Out of Office in an Always-On World: 4 Tips for Managing Email
September 23, 2014 | Business and Careers
Ah, France: the land of wine, cheese, love … and a ban on after-hours work email? Not quite.
When an article in the British press incorrectly reported that the French government had signed into law a new rule banning employees from checking work emails after 6 p.m., it set off a flurry of debate around the issue of work/life balance. This became something of a storm in a teacup since it turns out that no such legislation exists.
What actually happened was that French union leaders and employers in the high-tech and consulting field signed an agreement protecting the rights of so-called “autonomous employees” (workers whose contracts are based on days worked, not hours) to receive the full minimum rest periods already mandated by France’s strict employment regulations. The law isn’t new, but as union leader Michel de La Force commented in the French edition of The Local, the agreement was forged to help ensure that “an employee who does not open his emails on his time off cannot be criticized.”
The French are not alone in worrying about how cellphones and other portable devices are exposing workers to ever-longer hours. At the beginning of 2012, Volkswagen reached an agreement with a portion of its German workforce to stop the email server from sending emails to employees with smartphones 30 minutes after their shift ended and to restore service a half hour before work began the next day.
The average American works about 7.9 hours a day, according to the Bureau of Labor Statistic’s 2014 American Time Use Survey. But that figure doesn’t take into account the time many spend reading and responding to emails from home. The Center for Creative Leadership issued a white paper in August 2013, Always On. Never Done?, that found that executives, managers and professionals (EMPs) who carry employer-provided smartphones interact with the office a whopping 13.5 hours each business day. Assuming they sleep an average 7.5 hours a night (the amount recommended by experts to manage stress), this leaves just three hours a day during the week to do everything else.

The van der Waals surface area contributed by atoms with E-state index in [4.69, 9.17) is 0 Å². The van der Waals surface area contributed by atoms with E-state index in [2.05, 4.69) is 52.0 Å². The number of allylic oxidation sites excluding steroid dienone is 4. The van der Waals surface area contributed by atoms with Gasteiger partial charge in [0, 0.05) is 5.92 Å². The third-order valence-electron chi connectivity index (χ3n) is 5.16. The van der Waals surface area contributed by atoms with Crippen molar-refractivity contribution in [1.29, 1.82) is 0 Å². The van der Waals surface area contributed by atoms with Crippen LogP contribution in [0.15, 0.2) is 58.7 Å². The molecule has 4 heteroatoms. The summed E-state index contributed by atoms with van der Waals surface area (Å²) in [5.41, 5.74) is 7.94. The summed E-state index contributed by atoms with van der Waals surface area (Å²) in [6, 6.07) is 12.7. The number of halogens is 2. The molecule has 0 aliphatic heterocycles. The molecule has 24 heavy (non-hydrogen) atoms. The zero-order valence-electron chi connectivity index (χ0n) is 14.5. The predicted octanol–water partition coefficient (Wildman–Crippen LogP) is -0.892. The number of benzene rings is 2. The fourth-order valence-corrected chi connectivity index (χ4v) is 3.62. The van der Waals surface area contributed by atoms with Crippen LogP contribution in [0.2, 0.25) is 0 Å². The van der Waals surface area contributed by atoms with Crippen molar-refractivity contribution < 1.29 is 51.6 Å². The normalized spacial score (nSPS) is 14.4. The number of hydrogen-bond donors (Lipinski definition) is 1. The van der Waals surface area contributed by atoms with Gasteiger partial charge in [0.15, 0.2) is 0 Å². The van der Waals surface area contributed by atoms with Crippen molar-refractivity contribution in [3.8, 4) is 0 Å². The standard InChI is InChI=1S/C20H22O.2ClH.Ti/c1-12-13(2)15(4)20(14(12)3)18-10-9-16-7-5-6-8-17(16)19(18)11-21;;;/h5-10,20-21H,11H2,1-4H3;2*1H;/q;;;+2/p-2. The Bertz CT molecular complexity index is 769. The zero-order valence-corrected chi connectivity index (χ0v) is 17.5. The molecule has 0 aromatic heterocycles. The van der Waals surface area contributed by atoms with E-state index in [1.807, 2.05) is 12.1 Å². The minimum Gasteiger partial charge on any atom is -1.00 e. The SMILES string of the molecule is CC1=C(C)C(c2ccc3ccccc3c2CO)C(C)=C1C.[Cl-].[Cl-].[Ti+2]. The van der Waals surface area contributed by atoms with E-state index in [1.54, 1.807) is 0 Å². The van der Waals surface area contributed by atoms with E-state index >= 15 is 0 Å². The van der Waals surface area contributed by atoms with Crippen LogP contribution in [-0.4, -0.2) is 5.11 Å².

Maybe Volkswagen and the French unions are onto something after all?
Putting in place rules about after-hours email access may please those who prefer to segment their work and non-work lives. But it’s likely to frustrate the nearly eight in ten (79 percent) U.S. workers who, in an April 2014 Gallup poll, said that the ability to stay in touch remotely with the office is a positive development.
If tuning out on email isn’t an option or even a goal, what can you do to tame its impact on your time and energy? Here are four tips for managing a bulging inbox.
1. Fend off superfluous email. An obvious way to reduce the time you spend on email is to unsubscribe to e-newsletters (websites such as unroll.me make this easy to do) and turn off notifications from social media sites like Facebook and Twitter. Another is to set clearer parameters around how often you want to receive “FYI” emails from colleagues and direct reports. However, one of the most effective ways to reduce the flow of email to your inbox is to control how often you send them yourself. To cut down on email, don’t hit “Reply All” unless everyone on your team needs to hear what you have to say. Similarly, resist the temptation to handle everything with email. Instead, handle big decisions and complex issues face to face or by phone. That way, you’ll avoid a tsunami of back-and-forth emails.
2. Develop a system and stick to it. Productivity expert Ann McGurty is known for responding to every email she receives within 24 hours, but she doesn’t let email bog her down. Instead, she has a system that she developed to help corporate executives and their assistants avoid the time drain that email can quickly become. “Each time I check email, I start by deleting anything I can, whether it’s spam or whatever. I sort the remaining email by subject so that I’m only looking at the last message in a conversation. That way, if the problem is solved, I’m not wasting time reading the entire thread,” says McGurty. “Next, I reply to any messages that can be handled immediately. Then I tag the remaining email for further action or file them into appropriate folders.” For those who prefer not to deal with organizing their inboxes, there are email management services such as SaneBox that automatically prioritize email for you.
3. Give yourself a clean slate. If your inbox is overloaded with email, getting email under control can feel overwhelming. McGurty suggests you clear the decks by creating a new folder called “Old Inbox” and put your existing email in it. That way you’ll be able to handle new email more easily while still having access to the email that piled up before.
4. Take an email sabbatical. Do you get antsy when you can’t check email? It might help to take a break from email for a day or two. A 2012 study, A Pace Not Dictated By Electrons: An Empirical Study of Work Without Email, found that employees who were cut off from email for a few days engaged in more face-to-face interactions with colleagues and reported that they “multitasked less, could focus for longer periods of time and felt less stressed.”
Another suggestion McGurty offered for limiting email access after hours: “Don’t bring smartphones and other devices, including charging stations, into your bedroom. That way you won’t be tempted in the middle of the night to check email.” Sounds like an easier solution than moving to France.